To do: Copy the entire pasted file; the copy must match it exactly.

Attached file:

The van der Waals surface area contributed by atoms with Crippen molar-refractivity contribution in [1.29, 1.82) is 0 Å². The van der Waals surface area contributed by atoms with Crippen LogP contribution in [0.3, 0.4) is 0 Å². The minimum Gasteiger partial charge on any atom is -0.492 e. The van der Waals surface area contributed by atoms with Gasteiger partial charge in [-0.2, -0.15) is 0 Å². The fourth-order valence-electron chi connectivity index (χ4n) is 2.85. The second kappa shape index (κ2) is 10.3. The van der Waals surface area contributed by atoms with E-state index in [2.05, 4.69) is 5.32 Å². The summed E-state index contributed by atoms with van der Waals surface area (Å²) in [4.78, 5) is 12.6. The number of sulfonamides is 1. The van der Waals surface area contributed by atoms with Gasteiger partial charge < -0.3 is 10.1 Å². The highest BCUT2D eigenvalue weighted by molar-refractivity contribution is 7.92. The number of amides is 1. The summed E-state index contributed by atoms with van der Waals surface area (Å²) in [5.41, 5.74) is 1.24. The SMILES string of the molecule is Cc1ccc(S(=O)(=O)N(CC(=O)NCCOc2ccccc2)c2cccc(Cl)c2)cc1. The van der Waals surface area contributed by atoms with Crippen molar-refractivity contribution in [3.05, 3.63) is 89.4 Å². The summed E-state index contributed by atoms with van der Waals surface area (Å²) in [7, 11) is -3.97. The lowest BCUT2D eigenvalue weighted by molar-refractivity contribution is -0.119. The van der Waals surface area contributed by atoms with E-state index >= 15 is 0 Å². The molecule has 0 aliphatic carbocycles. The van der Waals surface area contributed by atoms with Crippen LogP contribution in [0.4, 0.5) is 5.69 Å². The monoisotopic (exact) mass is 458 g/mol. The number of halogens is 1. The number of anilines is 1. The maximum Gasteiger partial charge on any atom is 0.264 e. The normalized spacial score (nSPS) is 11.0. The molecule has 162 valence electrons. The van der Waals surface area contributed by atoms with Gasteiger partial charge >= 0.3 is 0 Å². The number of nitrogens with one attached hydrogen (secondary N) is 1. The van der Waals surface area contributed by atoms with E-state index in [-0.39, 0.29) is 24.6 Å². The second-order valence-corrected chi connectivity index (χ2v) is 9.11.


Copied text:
The van der Waals surface area contributed by atoms with Crippen molar-refractivity contribution in [1.29, 1.82) is 0 Å². The van der Waals surface area contributed by atoms with Crippen LogP contribution in [0.3, 0.4) is 0 Å². The minimum Gasteiger partial charge on any atom is -0.492 e. The van der Waals surface area contributed by atoms with Gasteiger partial charge in [-0.2, -0.15) is 0 Å². The fourth-order valence-electron chi connectivity index (χ4n) is 2.85. The second kappa shape index (κ2) is 10.3. The van der Waals surface area contributed by atoms with E-state index in [2.05, 4.69) is 5.32 Å². The summed E-state index contributed by atoms with van der Waals surface area (Å²) in [4.78, 5) is 12.6. The number of sulfonamides is 1. The van der Waals surface area contributed by atoms with Gasteiger partial charge < -0.3 is 10.1 Å². The highest BCUT2D eigenvalue weighted by molar-refractivity contribution is 7.92. The number of amides is 1. The summed E-state index contributed by atoms with van der Waals surface area (Å²) in [5.41, 5.74) is 1.24. The SMILES string of the molecule is Cc1ccc(S(=O)(=O)N(CC(=O)NCCOc2ccccc2)c2cccc(Cl)c2)cc1. The van der Waals surface area contributed by atoms with Crippen molar-refractivity contribution in [3.05, 3.63) is 89.4 Å². The summed E-state index contributed by atoms with van der Waals surface area (Å²) in [7, 11) is -3.97. The lowest BCUT2D eigenvalue weighted by molar-refractivity contribution is -0.119. The van der Waals surface area contributed by atoms with E-state index >= 15 is 0 Å². The molecule has 0 aliphatic carbocycles. The van der Waals surface area contributed by atoms with Crippen LogP contribution in [0.4, 0.5) is 5.69 Å². The monoisotopic (exact) mass is 458 g/mol. The number of halogens is 1. The number of anilines is 1. The maximum Gasteiger partial charge on any atom is 0.264 e. The normalized spacial score (nSPS) is 11.0. The molecule has 162 valence electrons. The van der Waals surface area contributed by atoms with Gasteiger partial charge >= 0.3 is 0 Å². The number of nitrogens with one attached hydrogen (secondary N) is 1. The van der Waals surface area contributed by atoms with E-state index in [-0.39, 0.29) is 24.6 Å². The second-order valence-corrected chi connectivity index (χ2v) is 9.11.